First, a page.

being rewarded in ways that are not being offered by their own organization. Nothing
speaks any more strongly to the significance of a clear line of sight than the concept

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that employees must always be able to correlate corporate goals and strategic
expectations with their own viability to move the ball forward, strengthening the

Balanced C o m p e n s a t i o n
Inasmuch as we live in a culture that is “instant gratification oriented,” multiple studies
verify that long-term concerns about retirement security also weigh heavily on the
minds of today’s workers. Moreover, these concerns are not limited to workers
approaching retirement age, but are equally

demographics who are still decades away

effective balance between short-term and

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ESSENTIALS

shared by Millennials and other worker

FIVE

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company while simultaneously attaining personal compensation.

from exiting the workforce.

Companies are challenged to find the

long-term incentives, including, but not limited
to: salary, bonus, long-term cash incentives, equity or phantom equity, retirement, core
benefits and executive benefits. Much like putting together a balanced but diversified
investment portfolio that maximizes return while minimizing (or mitigating) risk, a wellbalance mix of short and long-term compensation elements effect a relational
equilibrium between: 1) increased productivity; 2) enhanced satisfaction quotient (the
fulfillment of both employee and organization needs); and 3) attained retention goals.
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Growth oriented companies recognize that the optimal balance can be, not only tricky to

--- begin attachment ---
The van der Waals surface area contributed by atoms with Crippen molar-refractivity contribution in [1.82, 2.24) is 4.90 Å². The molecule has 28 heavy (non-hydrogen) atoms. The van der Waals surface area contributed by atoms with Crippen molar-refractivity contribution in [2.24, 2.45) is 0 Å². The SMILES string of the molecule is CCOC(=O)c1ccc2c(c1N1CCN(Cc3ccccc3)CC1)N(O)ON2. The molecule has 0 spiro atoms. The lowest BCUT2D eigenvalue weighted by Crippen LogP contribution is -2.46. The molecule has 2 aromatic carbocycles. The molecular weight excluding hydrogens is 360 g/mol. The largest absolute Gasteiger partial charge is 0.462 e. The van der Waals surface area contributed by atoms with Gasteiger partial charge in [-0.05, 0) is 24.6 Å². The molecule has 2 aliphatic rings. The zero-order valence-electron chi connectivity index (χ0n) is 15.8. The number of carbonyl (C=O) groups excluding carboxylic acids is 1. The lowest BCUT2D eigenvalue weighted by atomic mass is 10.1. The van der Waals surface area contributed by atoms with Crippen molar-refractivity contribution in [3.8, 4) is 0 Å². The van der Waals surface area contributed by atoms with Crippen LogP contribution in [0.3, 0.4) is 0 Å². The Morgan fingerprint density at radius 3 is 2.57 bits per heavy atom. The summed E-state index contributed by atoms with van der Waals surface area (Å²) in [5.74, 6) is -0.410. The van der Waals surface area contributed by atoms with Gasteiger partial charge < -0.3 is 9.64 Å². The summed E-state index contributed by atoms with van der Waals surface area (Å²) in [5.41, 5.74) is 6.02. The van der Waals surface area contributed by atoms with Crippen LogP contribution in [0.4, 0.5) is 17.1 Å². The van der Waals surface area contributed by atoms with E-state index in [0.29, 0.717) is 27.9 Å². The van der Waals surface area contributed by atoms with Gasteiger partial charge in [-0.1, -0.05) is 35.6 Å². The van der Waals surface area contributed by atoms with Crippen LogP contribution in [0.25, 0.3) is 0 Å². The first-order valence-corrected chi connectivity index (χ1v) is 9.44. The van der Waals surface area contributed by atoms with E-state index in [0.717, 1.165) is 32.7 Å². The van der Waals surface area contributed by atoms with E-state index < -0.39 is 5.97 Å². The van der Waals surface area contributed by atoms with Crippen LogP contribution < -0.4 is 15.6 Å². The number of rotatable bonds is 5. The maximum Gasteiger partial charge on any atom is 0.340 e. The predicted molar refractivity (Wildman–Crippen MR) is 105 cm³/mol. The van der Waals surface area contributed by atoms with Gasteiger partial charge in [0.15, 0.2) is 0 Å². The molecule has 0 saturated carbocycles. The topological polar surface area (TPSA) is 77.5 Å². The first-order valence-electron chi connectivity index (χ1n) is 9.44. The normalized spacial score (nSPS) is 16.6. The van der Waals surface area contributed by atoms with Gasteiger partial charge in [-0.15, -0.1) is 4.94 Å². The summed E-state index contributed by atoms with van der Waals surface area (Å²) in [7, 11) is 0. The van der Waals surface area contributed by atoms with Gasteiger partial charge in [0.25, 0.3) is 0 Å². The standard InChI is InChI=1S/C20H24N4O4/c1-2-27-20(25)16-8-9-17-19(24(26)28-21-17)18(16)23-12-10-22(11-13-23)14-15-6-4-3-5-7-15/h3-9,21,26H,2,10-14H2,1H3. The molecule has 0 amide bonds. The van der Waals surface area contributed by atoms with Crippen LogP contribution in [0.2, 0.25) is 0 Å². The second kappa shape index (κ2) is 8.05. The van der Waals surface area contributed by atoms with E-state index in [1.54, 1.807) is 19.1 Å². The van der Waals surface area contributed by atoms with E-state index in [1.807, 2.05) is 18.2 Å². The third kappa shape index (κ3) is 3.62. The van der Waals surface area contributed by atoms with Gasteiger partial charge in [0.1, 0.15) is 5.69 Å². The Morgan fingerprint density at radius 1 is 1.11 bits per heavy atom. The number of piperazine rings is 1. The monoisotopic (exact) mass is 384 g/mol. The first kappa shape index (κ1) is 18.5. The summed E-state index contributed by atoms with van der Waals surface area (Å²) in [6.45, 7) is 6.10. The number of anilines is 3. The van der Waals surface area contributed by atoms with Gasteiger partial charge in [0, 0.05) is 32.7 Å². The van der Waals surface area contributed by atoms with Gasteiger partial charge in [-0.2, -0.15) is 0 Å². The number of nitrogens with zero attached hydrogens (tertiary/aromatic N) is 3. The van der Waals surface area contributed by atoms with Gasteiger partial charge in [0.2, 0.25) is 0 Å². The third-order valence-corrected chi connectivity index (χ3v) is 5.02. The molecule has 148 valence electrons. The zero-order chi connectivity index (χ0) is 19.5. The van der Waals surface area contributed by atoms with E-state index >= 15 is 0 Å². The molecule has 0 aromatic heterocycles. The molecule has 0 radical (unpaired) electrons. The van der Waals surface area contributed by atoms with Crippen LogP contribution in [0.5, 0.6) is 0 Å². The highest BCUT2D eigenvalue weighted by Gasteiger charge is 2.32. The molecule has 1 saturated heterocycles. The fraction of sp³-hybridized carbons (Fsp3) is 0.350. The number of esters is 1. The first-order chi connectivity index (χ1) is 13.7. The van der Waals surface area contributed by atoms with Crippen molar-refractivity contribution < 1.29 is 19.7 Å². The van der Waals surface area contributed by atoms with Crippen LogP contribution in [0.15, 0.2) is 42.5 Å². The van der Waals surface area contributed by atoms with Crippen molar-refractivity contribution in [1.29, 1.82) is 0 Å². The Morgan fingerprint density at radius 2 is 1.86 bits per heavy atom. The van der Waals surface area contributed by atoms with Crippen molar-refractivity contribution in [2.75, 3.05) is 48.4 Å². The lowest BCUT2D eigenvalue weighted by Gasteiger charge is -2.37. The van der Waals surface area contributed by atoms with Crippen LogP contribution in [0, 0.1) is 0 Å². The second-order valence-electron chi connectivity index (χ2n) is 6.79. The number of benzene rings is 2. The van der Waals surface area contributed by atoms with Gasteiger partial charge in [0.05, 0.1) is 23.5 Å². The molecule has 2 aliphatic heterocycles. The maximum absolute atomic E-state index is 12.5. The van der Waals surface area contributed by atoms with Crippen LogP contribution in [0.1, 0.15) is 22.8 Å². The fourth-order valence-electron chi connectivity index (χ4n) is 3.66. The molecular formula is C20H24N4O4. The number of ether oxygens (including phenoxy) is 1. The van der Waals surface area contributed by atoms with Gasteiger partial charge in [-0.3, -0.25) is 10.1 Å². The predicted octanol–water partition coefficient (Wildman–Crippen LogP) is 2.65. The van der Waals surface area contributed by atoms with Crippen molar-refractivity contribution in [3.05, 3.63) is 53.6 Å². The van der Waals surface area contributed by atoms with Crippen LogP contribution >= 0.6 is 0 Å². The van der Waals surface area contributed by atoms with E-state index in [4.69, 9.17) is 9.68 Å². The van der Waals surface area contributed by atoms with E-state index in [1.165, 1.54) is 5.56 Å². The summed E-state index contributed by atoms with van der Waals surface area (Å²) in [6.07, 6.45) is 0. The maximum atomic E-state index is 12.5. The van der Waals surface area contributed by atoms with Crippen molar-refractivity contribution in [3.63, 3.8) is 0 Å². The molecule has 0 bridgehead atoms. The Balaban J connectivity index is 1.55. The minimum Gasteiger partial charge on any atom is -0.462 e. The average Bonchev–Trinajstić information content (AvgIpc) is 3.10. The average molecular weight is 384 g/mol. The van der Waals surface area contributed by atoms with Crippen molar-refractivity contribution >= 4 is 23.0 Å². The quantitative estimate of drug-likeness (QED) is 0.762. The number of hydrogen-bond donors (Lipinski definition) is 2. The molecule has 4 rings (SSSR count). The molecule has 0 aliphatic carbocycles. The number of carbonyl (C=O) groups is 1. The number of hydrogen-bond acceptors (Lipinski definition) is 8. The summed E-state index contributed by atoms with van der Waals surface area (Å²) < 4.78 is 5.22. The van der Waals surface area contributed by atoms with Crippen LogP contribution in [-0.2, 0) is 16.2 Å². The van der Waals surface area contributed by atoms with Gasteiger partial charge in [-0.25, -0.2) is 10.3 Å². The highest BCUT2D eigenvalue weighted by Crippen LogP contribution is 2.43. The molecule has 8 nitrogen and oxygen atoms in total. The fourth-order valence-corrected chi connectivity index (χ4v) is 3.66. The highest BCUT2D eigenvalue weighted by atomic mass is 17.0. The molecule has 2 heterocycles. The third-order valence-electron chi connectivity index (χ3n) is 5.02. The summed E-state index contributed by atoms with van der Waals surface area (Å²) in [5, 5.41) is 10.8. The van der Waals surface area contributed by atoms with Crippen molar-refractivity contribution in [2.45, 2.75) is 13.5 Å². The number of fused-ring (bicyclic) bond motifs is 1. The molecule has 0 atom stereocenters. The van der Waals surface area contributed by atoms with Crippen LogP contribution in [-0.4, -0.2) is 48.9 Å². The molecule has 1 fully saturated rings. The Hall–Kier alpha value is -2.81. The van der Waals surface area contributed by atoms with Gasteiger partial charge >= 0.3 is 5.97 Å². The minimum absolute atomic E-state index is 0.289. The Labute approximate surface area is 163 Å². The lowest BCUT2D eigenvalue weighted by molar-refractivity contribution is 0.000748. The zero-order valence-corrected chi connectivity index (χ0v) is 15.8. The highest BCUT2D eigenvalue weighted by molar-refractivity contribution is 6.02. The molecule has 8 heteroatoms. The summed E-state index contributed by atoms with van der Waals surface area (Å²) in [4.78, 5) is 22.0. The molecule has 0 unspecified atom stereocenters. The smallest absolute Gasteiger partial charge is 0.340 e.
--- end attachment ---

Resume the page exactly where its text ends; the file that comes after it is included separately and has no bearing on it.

achieve and maintain, but more importantly, indiscernible to those closest to the
problem, including HR executives and executive compensation committees.
Experienced professionals equipped to offer targeted analysis and a suite of strategic
solutions can provide the perspective and expertise needed for achieving the desired
balance.

Top Quartile
Companies

• Placed a greater amount of compensation at risk:

66% vs 52%

Top Quartile
Companies

• Placed a greater emphasis on long-term awards:

42% vs 33%

Meaningful Dollars,

Relevant R e w a r d

Motivation does not happen unless the “prize” is both achievable and significantly
meaningful. The goal of pay for performance is to
stimulate employees to achieve at a higher level. For
the organization, however, meaningful does not, and
logically cannot, mean a blank check, no matter how
much the company would like to compensate and
motivate its workforce.
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Compensation must be sufficient to stimulate performance and at the same time
remain in line with shareholder (financial, structural and organizational) goals and

effective-growth oriented companies.

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expectations. The following percentages represent typical apportionments seen in

When companies build financial models that project low, mid and high growth rates,
they can then carve out long-term plan projections for specific, identifiable dollar
payouts for each of those levels. With these projections in place, an assessment of
individual dollar values should be made, reviewing these amounts while considering
shareholder return, employee expectations and generally accepted pragmatic
guidelines.